i was skinny for six months.
this isn’t the post i intended to write, after a three month absence, but it’s the post that’s happened
i say sometimes, “i was skinny for six months. i also wanted to throw myself off of the george washington bridge, so…” and i trail off and mumble something about depression. it’s comfortable because it’s a lie; it’s a lie all around. i’m 5’1″ on a good day and i was a size six, so i wasn’t skinny, i was passably average. and i didn’t consider throwing myself off a bridge, exactly. i did frequently wonder if i could muster up the nerve to step in front of traffic. i sobbed, hard, whenever i tried and failed to explain how and why i wasn’t alright. i made therapy appointments wherein i explained my symptoms, including weight loss, and quickly followed with, “no, i don’t need to gain it back. that’s the one good thing that’s come out of this.” most importantly, i lost my appetite, i easily cut my consumption in half if not more, and i was smaller than i’d ever been. it was a small light shining in a great darkness.
i got out of darkness and i went back to where i’d started and then some, size wise. sometimes, i’ve wished to trade it back. i’ll take the misery, just make it easier to buy clothes. make me not ashamed to exist outside of my four walls. make me not cry every time I’m getting ready to go out for a night and i can’t stand myself. i’ll take it back, just make me smaller.
what i’m getting at, the lede that i suppose i’ve buried, is that it feels like i’m not allowed to talk about it because i never achieved the goal. i read about women who battled eating disorders in high school, college, and my every sympathy is with them. then they say, “and then everything evened out and i’m (insert small size here) now.” 2, 4, 6. then an invisible wall goes up, because even though we came from the same struggle, i am now The Other. i am The Nightmare, i am The Cautionary Tale. i am What Could Have Been, but thank god is not.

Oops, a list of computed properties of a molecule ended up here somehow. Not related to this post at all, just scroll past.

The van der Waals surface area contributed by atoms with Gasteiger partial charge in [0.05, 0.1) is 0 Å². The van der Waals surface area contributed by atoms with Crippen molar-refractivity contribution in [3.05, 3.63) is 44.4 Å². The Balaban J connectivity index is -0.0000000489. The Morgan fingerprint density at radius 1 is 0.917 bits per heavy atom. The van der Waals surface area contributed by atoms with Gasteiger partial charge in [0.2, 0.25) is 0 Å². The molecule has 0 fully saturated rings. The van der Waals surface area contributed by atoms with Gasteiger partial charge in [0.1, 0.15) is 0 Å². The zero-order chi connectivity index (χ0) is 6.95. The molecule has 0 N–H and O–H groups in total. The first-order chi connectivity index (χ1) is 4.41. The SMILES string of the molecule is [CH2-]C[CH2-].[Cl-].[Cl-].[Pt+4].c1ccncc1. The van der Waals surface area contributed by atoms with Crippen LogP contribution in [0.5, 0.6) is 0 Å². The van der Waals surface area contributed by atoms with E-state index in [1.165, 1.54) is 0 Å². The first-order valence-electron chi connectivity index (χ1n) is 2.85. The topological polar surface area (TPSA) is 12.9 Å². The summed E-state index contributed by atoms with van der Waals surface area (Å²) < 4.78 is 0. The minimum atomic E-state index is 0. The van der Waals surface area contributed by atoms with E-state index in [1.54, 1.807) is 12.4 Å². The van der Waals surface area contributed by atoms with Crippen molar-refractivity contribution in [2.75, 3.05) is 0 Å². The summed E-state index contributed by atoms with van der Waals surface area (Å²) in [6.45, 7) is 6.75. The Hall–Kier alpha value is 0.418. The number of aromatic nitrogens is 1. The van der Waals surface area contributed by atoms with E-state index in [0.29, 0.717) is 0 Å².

i never hear, “i’ve fought this my whole life and my body will not naturally sit at the place you consider normal,” so i’m telling you, that’s what i am. i fought the same battles and because of my damage i don’t know any other way to put it besides that you won and I lost. those who preach, you must realize by now, are their own intended subjects. i don’t know if it is because i fucked up my body well and good when i was younger, i don’t know why i am this way, but i am. this is what i am, this is the shell that houses me.
i make the subtle self deprecating jokes in public settings because it’s safest that way, because i have to make sure everyone knows i don’t think too highly of myself. there’s a lot of intersectionality there between weight and womanhood but i don’t have the energy to dive deeply into it. i’ve learned to do it in the way that doesn’t make everyone think you’re begging for their compliments or asking for contradiction, but in a small enough way that says, “i know my place.” i do this not because i believe in my heart that i should, but because it seems like my responsibility to culture as a whole. if i were a braver woman i’d refuse, and there are days i do, but they’re not often enough.
this is not a topic i can tie up in a neat little bow. it’s deep and complicated and the history is heavy and it is woven through my every single day, and this is just how i feel about it right now. it’s not an easy fight. i suppose nothing is.